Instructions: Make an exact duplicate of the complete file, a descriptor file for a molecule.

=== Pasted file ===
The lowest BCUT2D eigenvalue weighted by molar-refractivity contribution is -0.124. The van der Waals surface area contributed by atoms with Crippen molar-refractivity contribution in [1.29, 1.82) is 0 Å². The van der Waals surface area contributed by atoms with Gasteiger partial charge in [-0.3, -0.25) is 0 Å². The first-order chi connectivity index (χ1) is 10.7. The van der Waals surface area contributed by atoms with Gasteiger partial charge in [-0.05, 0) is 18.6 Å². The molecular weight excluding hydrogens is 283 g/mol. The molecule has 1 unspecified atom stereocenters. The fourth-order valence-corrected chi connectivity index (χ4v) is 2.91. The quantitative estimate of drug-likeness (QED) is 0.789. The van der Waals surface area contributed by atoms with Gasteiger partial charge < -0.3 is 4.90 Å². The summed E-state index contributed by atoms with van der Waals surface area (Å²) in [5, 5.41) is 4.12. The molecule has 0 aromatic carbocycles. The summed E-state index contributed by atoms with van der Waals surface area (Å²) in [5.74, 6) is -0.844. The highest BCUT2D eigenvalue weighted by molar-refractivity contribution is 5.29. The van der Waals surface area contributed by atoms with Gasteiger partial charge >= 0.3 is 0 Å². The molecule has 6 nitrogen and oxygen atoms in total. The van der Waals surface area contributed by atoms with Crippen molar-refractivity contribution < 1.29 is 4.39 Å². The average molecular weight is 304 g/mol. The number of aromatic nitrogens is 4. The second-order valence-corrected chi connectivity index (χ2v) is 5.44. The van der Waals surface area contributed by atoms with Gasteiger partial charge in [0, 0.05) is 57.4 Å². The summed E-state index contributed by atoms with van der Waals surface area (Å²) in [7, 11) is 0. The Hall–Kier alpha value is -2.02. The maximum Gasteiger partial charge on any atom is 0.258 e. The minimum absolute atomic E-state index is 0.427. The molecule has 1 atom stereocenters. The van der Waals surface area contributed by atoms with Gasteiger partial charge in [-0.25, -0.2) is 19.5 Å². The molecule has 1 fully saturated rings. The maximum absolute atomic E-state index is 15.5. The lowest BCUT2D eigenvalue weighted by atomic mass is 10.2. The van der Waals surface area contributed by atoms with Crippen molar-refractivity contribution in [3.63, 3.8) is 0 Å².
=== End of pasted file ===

The lowest BCUT2D eigenvalue weighted by molar-refractivity contribution is -0.124. The van der Waals surface area contributed by atoms with Crippen molar-refractivity contribution in [1.29, 1.82) is 0 Å². The van der Waals surface area contributed by atoms with Gasteiger partial charge in [-0.3, -0.25) is 0 Å². The first-order chi connectivity index (χ1) is 10.7. The van der Waals surface area contributed by atoms with Gasteiger partial charge in [-0.05, 0) is 18.6 Å². The molecular weight excluding hydrogens is 283 g/mol. The molecule has 1 unspecified atom stereocenters. The fourth-order valence-corrected chi connectivity index (χ4v) is 2.91. The quantitative estimate of drug-likeness (QED) is 0.789. The van der Waals surface area contributed by atoms with Gasteiger partial charge < -0.3 is 4.90 Å². The summed E-state index contributed by atoms with van der Waals surface area (Å²) in [5, 5.41) is 4.12. The molecule has 0 aromatic carbocycles. The summed E-state index contributed by atoms with van der Waals surface area (Å²) in [5.74, 6) is -0.844. The highest BCUT2D eigenvalue weighted by molar-refractivity contribution is 5.29. The van der Waals surface area contributed by atoms with Gasteiger partial charge >= 0.3 is 0 Å². The molecule has 6 nitrogen and oxygen atoms in total. The van der Waals surface area contributed by atoms with Crippen molar-refractivity contribution < 1.29 is 4.39 Å². The average molecular weight is 304 g/mol. The number of aromatic nitrogens is 4. The second-order valence-corrected chi connectivity index (χ2v) is 5.44. The van der Waals surface area contributed by atoms with Gasteiger partial charge in [0, 0.05) is 57.4 Å². The summed E-state index contributed by atoms with van der Waals surface area (Å²) in [7, 11) is 0. The Hall–Kier alpha value is -2.02. The maximum Gasteiger partial charge on any atom is 0.258 e. The minimum absolute atomic E-state index is 0.427. The molecule has 1 atom stereocenters. The van der Waals surface area contributed by atoms with Gasteiger partial charge in [-0.25, -0.2) is 19.5 Å². The molecule has 1 fully saturated rings. The maximum absolute atomic E-state index is 15.5. The lowest BCUT2D eigenvalue weighted by atomic mass is 10.2. The van der Waals surface area contributed by atoms with Crippen molar-refractivity contribution in [3.63, 3.8) is 0 Å².